Falling Delinquency Rate Points to Continued Healing

The delinquency rate for first-lien mortgage loans on 1-4 unit residential properties decreased to a seasonally adjusted rate of 4.99% of all loans outstanding at the end of the third quarter of 2015, 31 basis points less than its level in the second quarter of 2015 and 86 basis points below its level one year ago. According to a report by the Mortgage Bankers’ Association, the serious delinquency rate has now reached its lowest level since the first quarter of 2007.

The 4-quarter decline in the share of mortgages past due, measured on a not seasonally adjusted basis, reflected a decline across each stage of delinquency. On a not seasonally adjusted basis, the percentage of all loans past due fell by 88 basis points over the quarter. Loans 30-59 days past due fell by 19 basis points, loans 60-89 days past due fell by 12 basis points, and loans 90 or more days past due decreased by 57 basis points.

At the same time, the foreclosure starts rate fell 6 basis points over the past year and now sits at .38%. Over nearly 5 years, 2011 to the third quarter of 2015, the rate of foreclosure starts has been steadily declining. During the period including 2002 to 2005, the foreclosure starts rate remained low and relatively steady, however, it began a sustained climb beginning in 2006, peaking at 1.27% in 2010. Since peaking in 2010, the foreclosure starts rate of mortgages secured by 1-4 unit family homes has fallen and is now more closely aligned with the levels recorded prior to the crisis.

Presentation1

The decline in default rates reflects a decrease at both larger banks and smaller banks. However, the decrease at larger banks has been greater. A previous post illustrated that the Top 20 depository institutions, as measured by total loans and leases, account for about half of 1-4 unit first-lien residential mortgage debt outstanding and the rest of the depository institutions combined hold the rest. During the financial crisis the net charge-off rate at larger banks exceeded the rate at smaller banks, but as the overall net charge-off rate has declined in recent years, reflecting a decrease in the net charge-off rate at both larger and smaller banks, the gap in the net charge-off rates between these two groups has shrunk.

Presentation2

According to bank-level analysis of the Consolidated Reports of Condition and Income, commonly referred to as “call reports”, between 2002 and 2006, the net charge-off rate overall was relatively low and stable. The net charge-off rate is the difference between the dollar amount of charged-off loans in a given year and the amount, in aggregate, that was recovered during the same year. This difference is expressed as a share of the total amount of 1-4 family first-lien residential mortgage debt outstanding. The low and stable overall net charge-off rate over this period, 2002-2006, reflected similarly low and steady net charge off rates at larger and smaller banks.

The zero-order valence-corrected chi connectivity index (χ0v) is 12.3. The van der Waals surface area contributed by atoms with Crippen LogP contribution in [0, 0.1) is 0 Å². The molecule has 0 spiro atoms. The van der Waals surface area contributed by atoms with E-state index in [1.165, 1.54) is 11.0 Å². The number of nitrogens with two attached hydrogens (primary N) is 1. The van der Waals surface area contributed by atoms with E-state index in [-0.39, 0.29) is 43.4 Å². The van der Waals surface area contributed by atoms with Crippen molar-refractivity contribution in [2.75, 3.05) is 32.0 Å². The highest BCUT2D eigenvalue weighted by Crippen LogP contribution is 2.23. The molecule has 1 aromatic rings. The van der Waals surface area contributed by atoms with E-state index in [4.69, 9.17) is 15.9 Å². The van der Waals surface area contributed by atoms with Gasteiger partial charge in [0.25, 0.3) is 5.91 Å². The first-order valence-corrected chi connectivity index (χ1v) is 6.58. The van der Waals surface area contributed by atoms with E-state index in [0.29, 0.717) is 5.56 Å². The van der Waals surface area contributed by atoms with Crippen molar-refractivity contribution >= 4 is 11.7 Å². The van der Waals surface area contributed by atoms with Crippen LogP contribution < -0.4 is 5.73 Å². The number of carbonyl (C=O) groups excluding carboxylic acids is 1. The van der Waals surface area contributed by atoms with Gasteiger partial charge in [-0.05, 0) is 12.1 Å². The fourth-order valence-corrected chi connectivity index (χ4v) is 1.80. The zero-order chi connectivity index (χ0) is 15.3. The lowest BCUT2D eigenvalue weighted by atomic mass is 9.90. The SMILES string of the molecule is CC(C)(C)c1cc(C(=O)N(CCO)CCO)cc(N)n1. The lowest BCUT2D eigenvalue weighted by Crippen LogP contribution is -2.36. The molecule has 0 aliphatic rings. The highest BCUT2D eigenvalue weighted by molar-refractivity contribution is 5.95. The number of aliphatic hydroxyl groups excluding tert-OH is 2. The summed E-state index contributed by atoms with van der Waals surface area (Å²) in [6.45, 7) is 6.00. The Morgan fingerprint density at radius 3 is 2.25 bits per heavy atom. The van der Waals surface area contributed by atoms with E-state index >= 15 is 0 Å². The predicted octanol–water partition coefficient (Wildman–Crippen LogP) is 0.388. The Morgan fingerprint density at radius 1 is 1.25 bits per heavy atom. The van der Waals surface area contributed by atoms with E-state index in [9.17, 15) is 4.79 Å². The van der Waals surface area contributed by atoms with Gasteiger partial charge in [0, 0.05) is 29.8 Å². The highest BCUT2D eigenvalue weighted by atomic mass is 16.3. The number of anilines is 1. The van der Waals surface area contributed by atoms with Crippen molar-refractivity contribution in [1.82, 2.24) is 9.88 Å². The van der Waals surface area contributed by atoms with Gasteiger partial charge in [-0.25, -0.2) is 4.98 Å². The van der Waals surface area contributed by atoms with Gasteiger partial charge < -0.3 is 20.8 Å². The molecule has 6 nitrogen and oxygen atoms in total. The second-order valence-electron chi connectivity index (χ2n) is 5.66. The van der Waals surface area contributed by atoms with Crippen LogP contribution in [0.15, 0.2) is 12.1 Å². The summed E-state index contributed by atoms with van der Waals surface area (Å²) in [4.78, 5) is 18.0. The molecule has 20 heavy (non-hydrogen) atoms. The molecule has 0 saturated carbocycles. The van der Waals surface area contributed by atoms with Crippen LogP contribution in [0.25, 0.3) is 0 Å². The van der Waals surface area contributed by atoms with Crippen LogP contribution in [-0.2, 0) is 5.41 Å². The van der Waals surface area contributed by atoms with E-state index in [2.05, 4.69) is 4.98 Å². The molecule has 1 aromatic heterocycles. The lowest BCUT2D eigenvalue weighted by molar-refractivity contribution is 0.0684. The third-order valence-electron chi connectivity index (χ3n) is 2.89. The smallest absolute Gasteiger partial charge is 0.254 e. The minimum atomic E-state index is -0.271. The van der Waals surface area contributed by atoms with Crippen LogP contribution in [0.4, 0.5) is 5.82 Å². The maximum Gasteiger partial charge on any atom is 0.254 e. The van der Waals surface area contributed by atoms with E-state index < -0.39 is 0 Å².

Beginning in 2007, the net charge-off rate overall began to rise noticeably as the net charge-off rate at both larger banks and smaller banks climbed. However, the rate at larger banks consistently exceeded the overall, or average, net charge-off rate, while the rate at smaller banks was typically below the overall net charge-off rate.

After peaking in 2009, the net charge-off rate overall began its descent and both the rate at larger banks and the rate at smaller banks contributed to the decline. Although the net charge-off rates at both larger and smaller banks began to fall in 2010, the net charge-off rate at larger banks fell more. By 2015, the net charge-off rate at larger banks and at smaller banks are now consistent with pre-crisis levels.

Presentation3

Not only was the crisis characterized by rising default rates, but also a widening gap between the net charge-off rate at larger banks relative to smaller banks. In 2006, when the overall net charge-off rate was 0.1%, the net charge-off rate at larger banks exceeded the rate at smaller banks by 3 basis points. In 2007 the gap was 9 basis points but, by 2010, the gap had reached 91 basis points.

In contrast, the decline in the default rate has coincided with a closing of the gap between the net charge-off rate at larger institutions and the rate at smaller ones. After reaching a peak of 91 basis points in 2010, when the net charge-off rate was 1.4%, the gap between the default rate at larger banks relative to smaller banks began to shrink. By 2014, the net charge off rate at smaller banks exceeded the rate at larger banks by 5 basis points. In 2015, the net charge off rate at larger banks is 5 basis points greater than the rate at smaller banks.



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